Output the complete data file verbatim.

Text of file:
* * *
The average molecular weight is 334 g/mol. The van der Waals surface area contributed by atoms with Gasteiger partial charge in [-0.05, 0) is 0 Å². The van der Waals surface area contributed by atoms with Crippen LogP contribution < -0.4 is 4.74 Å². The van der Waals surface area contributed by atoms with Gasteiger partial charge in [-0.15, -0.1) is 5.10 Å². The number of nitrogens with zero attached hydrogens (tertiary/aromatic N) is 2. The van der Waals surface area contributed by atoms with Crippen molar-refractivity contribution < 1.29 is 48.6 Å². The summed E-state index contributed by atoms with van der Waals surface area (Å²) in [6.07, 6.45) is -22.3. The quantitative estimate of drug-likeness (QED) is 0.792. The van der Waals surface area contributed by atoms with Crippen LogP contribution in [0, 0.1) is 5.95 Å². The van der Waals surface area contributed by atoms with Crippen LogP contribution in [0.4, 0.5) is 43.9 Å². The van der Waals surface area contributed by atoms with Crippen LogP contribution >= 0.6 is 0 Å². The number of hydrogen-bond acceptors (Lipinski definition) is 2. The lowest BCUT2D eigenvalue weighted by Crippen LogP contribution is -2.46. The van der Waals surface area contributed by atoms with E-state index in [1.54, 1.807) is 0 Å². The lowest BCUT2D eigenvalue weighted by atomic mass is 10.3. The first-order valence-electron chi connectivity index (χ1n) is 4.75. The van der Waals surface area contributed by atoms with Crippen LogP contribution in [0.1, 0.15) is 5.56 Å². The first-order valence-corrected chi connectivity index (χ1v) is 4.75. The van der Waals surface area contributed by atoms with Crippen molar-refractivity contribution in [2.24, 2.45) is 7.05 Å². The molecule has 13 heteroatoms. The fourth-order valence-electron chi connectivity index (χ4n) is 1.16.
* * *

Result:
The average molecular weight is 334 g/mol. The van der Waals surface area contributed by atoms with Gasteiger partial charge in [-0.05, 0) is 0 Å². The van der Waals surface area contributed by atoms with Crippen LogP contribution < -0.4 is 4.74 Å². The van der Waals surface area contributed by atoms with Gasteiger partial charge in [-0.15, -0.1) is 5.10 Å². The number of nitrogens with zero attached hydrogens (tertiary/aromatic N) is 2. The van der Waals surface area contributed by atoms with Crippen molar-refractivity contribution < 1.29 is 48.6 Å². The summed E-state index contributed by atoms with van der Waals surface area (Å²) in [6.07, 6.45) is -22.3. The quantitative estimate of drug-likeness (QED) is 0.792. The van der Waals surface area contributed by atoms with Crippen LogP contribution in [0, 0.1) is 5.95 Å². The van der Waals surface area contributed by atoms with Crippen LogP contribution in [0.4, 0.5) is 43.9 Å². The van der Waals surface area contributed by atoms with Crippen LogP contribution >= 0.6 is 0 Å². The number of hydrogen-bond acceptors (Lipinski definition) is 2. The lowest BCUT2D eigenvalue weighted by Crippen LogP contribution is -2.46. The van der Waals surface area contributed by atoms with E-state index in [1.54, 1.807) is 0 Å². The lowest BCUT2D eigenvalue weighted by atomic mass is 10.3. The first-order valence-electron chi connectivity index (χ1n) is 4.75. The van der Waals surface area contributed by atoms with Crippen LogP contribution in [0.1, 0.15) is 5.56 Å². The first-order valence-corrected chi connectivity index (χ1v) is 4.75. The van der Waals surface area contributed by atoms with Crippen molar-refractivity contribution in [2.24, 2.45) is 7.05 Å². The molecule has 13 heteroatoms. The fourth-order valence-electron chi connectivity index (χ4n) is 1.16.